According to Sleep Health Foundation “Insomnia is said to be present when you regularly find it hard to fall asleep or stay asleep. It has several patterns. You may have trouble getting to sleep initially. Or even if you can fall asleep, you might not be able to stay asleep for as long as you would like. Also you may wake up during the night and not be able to go back to sleep for a long time.

Without treatment insomnia can lead to serious health problems including anxiety, depression and impairment in daytime functioning, involvement in fatigue-related error-making or accidents, increased use of sick leave, greater irritability and depression, and prolonged use of minor tranquillisers. All of our Clinical Psychologist are trained to help with sleep problems or insomnia and can help improve your sleep through cognitive behavioural therapy and relaxation techniques, designed to re-educate and change behavioural around sleep.

 

 

What is Post Natal Depression?

Post Natal Depression or PND affects 1 in 7 women in Australia. Post Natal Depression and Anxiety typically presents with a combination of symptoms but is different for every women. Typically symptoms can include:

  • Extreme concern or worry about the baby’s health
  • Panic attacks
  • Hypersensitive to noise and being touched
  • Changes in appetite or eating habits
  • Feeling extremely tired and lacking in energy
  • Insomnia or trouble sleeping even when baby is sleeping
  • Sometimes obsessive compulsive behaviours can present
  • Feeling sad or crying a lot
  • Withdrawal from friends and family
  • Suicidal thoughts
  • Increased use of alcohol or drugs
  • Total lack of sex drive or interest in being intimate
  • General feeling of worthlessness or that you have lost yourself.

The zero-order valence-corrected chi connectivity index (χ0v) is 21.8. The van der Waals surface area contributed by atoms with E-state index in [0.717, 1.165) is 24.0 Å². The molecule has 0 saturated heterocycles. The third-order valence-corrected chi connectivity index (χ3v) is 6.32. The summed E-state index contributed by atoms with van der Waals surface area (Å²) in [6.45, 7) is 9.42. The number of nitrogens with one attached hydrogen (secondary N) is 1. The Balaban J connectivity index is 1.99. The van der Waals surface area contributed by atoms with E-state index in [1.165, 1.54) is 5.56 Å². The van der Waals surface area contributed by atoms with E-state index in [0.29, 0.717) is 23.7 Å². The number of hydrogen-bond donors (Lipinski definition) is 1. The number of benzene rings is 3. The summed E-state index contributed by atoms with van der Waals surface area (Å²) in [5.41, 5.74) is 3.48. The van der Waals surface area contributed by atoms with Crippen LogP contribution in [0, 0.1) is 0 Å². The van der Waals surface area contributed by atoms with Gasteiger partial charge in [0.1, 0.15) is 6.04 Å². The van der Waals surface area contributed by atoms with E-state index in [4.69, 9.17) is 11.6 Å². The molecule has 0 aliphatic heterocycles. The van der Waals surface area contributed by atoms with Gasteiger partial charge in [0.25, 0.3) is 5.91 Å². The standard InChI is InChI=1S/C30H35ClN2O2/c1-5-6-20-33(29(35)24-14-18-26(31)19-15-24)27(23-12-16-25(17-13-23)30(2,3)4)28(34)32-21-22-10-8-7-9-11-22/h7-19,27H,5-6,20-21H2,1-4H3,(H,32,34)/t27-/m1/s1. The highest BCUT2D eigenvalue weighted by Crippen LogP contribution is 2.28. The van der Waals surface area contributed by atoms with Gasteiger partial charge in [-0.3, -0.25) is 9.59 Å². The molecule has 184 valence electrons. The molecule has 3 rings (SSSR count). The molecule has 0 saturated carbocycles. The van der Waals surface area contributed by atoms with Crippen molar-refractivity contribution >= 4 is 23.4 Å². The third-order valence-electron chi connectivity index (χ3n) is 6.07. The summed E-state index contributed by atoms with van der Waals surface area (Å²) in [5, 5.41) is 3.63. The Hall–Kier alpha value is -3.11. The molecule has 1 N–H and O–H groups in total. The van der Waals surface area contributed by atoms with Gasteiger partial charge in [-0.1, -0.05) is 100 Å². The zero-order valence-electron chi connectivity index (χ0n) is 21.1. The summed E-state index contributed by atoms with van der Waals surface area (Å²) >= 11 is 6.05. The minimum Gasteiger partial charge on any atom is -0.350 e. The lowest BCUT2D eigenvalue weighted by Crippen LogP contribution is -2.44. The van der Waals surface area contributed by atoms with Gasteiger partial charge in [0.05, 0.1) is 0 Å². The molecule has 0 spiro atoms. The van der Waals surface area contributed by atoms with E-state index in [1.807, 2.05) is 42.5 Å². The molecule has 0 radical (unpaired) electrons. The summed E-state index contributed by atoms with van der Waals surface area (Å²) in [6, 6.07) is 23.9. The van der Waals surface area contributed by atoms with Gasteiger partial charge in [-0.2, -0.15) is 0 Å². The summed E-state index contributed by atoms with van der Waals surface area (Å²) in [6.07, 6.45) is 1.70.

If you are experiencing any of these feelings, talking to a professional can help. Psychology Consultants have a number of female Psychologists who are trained in treating PNDA. Visit our Brisbane Psychologists page to see our full team of Clinical Psychologists and their fields of specialisation.

 

What is Interpersonal Psychotherapy?

Interpersonal Psychotherapy (IPT) is a supportive approach that aims to clarify and resolve interpersonal difficulties (eg, role disputes, social isolation, prolonged grief reaction, role transition, etc.). Therefore, the underlying assumption with interpersonal therapy is that the presenting issue (eg: depression) and interpersonal problems are interrelated.

Your psychologist works with you to identify specific live events and interpersonal issues related to the onset and continuation of their problems in order to demonstrate the connection between your mood and current situation.

What is Cognitive Behavioural Therapy?

Cognitive Behavioural Therapy (CBT) is an evidence-based therapy which focuses mostly on the way people think about things (including their attitudes and beliefs) and the way they behave. CBT is based on the understanding that thinking negatively is a habit, and, like any other bad habit, it can be modified. It helps people identify where their thoughts and actions are negative, and then to replace these “bad habits” with more helpful thoughts and responses.

CBT utilises both cognitive therapy and behaviour therapy. Cognitive therapy aims to identify and evaluate the unhelpful thoughts (or cognitions) that lead to negative feelings (e.g. depression, anxiety) and behaviours (e.g. avoiding friends). The treatment focuses on questioning thoughts and restructuring these with positive ways to think about difficult situations. Behaviour therapy is goal-oriented and aims to help people change unhealthy or unhelpful behaviours that cause them to suffer or lower their quality and enjoyment of life. For example, people who are depressed often enjoy fewer pleasurable activities and so your psychologist would work with you to identify pleasurable activities and develop a plan to increase your participation in them.